In 2020, the COVID-19 pandemic brought the world to its knees. When we weren't sheltering in place, we were advised to wear masks, wash our hands, and practice social distancing. We watched in horror as medical personnel worked around the clock to care for the sick and dying. Businesses were shuttered, travel stopped, workers were furloughed, and markets dropped. And people continued to die. Amid all this uncertainty, writers and artists from around the world continued to create comics, commenting directly on how individuals, societies, governments, and markets reacted to the worldwide crisis. COVID Chronicles: A Comics Anthology collects more than forty such short comics from a diverse set of creators, including indie powerhouses, mainstream artists, Ignatz- and Eisner-Award winners, and mainstream media cartoonists. In narrative styles ranging from realistic to fantastic, they tell stories about adjusting to working from home, homeschooling their kids, missing birthdays and weddings, and being afraid just to leave the house. They probe the failures of government leaders and the social safety net. And they dig into the racial bias and systemic inequities that this pandemic helped bring to light. We see what it's like to get the virus and to live to tell about it, or to stand by helplessly as a loved one passes. At times heartbreaking and at others hopeful and humorous, these comics express the anger, anxiety, fear, and bewilderment we feel in the era of COVID-19. Above all, they highlight the power of art and community to help us make sense of a world in crisis, reminding us that we are truly all in this together. The comics in this collection have been generously donated by their creators, and the publisher will donate net profits from the sale of this book to charitable organizations in the comic book industry benefitting those who have been adversely affected by the COVID-19 pandemic.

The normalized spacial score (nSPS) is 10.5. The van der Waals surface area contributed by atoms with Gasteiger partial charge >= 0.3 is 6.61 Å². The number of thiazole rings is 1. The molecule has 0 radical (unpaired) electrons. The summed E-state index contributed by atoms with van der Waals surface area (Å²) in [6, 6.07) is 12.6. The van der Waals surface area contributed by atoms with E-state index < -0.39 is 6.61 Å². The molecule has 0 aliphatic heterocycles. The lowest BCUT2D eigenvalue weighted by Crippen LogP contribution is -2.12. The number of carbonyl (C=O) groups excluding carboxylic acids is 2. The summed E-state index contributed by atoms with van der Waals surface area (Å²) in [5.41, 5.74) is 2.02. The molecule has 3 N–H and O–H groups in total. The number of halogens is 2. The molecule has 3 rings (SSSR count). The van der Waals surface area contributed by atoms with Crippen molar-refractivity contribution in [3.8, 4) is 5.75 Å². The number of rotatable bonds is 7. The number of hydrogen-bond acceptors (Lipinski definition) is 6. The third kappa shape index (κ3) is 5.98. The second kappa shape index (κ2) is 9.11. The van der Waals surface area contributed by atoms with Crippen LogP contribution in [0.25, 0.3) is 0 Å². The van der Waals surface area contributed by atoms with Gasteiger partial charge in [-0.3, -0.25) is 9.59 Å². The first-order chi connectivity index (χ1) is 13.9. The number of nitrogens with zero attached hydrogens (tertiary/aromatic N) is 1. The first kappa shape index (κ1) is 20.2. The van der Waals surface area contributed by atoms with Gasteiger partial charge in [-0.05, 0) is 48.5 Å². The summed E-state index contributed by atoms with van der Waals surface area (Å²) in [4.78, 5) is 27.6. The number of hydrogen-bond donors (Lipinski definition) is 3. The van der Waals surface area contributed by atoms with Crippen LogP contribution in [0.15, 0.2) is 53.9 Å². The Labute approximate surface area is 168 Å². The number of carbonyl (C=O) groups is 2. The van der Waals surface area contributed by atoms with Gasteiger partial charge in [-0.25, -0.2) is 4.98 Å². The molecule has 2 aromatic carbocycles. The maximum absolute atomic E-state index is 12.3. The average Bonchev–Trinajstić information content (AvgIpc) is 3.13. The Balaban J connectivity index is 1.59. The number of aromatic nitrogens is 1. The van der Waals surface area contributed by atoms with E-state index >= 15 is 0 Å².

Do we really need to wear masks? From the New York Times Bestselling authors of Plague of Corruption comes the must-read guide on masks and re-opening following the COVID-19 pandemic. THE CASE AGAINST MASKS is the book all America needs to be reading as we emerge from the COVID-19 pandemic. Written by New York Times bestselling authors Dr. Judy Mikovits and Kent Heckenlively, this book reviews the evidence for and against widespread public masking as provided by the Centers for Disease Control and the Mayo Clinic, as well as top scientific publications such as the New England Journal of Medicine and The Lancet. This debate needs to take place without fear and paranoia. Important questions raised in this book are the effect of masks on oxygen and carbon dioxide levels, how SARS-CoV-2 spreads, the effectiveness of various types of masks, those who are most vulnerable to COVID-19, and whether our children should go back to school in the fall, and if so, what measures they should take. The authors' previous book, PLAGUE OF CORRUPTION, was the runaway science bestseller of 2020, and the authors bring that same passion and attention to detail to the mask question. As politicians and bureaucrats of all stripes are weighing in on this question, with some placing their cities and states under mandatory masking provisions, we need to understand the science behind their decisions. Are such measures a reasonable response to current circumstances, or is it a dramatic overreach, which in many cases might make the situation even worse? America desperately needs this public conversation to take place with the best science we have available. As Americans have always done during difficult times, we must summon the courage to have these challenging conversations.